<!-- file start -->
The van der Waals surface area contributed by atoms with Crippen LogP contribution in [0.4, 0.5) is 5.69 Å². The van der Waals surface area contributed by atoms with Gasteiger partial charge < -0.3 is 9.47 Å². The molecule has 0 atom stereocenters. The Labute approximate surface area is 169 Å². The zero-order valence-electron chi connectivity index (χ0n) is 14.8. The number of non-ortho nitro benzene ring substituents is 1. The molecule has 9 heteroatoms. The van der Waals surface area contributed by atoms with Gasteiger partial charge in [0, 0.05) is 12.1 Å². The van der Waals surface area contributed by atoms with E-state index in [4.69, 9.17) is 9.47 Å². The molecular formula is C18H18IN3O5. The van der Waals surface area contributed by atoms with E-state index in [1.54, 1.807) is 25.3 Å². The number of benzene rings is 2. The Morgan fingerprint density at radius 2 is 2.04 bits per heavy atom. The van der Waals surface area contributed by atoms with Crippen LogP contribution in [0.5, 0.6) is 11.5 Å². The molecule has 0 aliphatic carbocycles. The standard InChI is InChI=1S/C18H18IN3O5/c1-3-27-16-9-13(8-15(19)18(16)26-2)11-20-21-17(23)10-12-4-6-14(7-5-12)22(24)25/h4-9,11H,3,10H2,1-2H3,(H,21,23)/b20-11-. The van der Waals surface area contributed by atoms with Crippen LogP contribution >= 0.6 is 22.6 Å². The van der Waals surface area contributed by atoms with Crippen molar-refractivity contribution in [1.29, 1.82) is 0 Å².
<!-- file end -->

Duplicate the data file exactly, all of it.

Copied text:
The van der Waals surface area contributed by atoms with Crippen LogP contribution in [0.4, 0.5) is 5.69 Å². The van der Waals surface area contributed by atoms with Gasteiger partial charge < -0.3 is 9.47 Å². The molecule has 0 atom stereocenters. The Labute approximate surface area is 169 Å². The zero-order valence-electron chi connectivity index (χ0n) is 14.8. The number of non-ortho nitro benzene ring substituents is 1. The molecule has 9 heteroatoms. The van der Waals surface area contributed by atoms with Gasteiger partial charge in [0, 0.05) is 12.1 Å². The van der Waals surface area contributed by atoms with E-state index in [4.69, 9.17) is 9.47 Å². The molecular formula is C18H18IN3O5. The van der Waals surface area contributed by atoms with E-state index in [1.54, 1.807) is 25.3 Å². The number of benzene rings is 2. The Morgan fingerprint density at radius 2 is 2.04 bits per heavy atom. The van der Waals surface area contributed by atoms with Crippen LogP contribution in [0.5, 0.6) is 11.5 Å². The molecule has 0 aliphatic carbocycles. The standard InChI is InChI=1S/C18H18IN3O5/c1-3-27-16-9-13(8-15(19)18(16)26-2)11-20-21-17(23)10-12-4-6-14(7-5-12)22(24)25/h4-9,11H,3,10H2,1-2H3,(H,21,23)/b20-11-. The van der Waals surface area contributed by atoms with Crippen LogP contribution >= 0.6 is 22.6 Å². The van der Waals surface area contributed by atoms with Crippen molar-refractivity contribution in [1.29, 1.82) is 0 Å².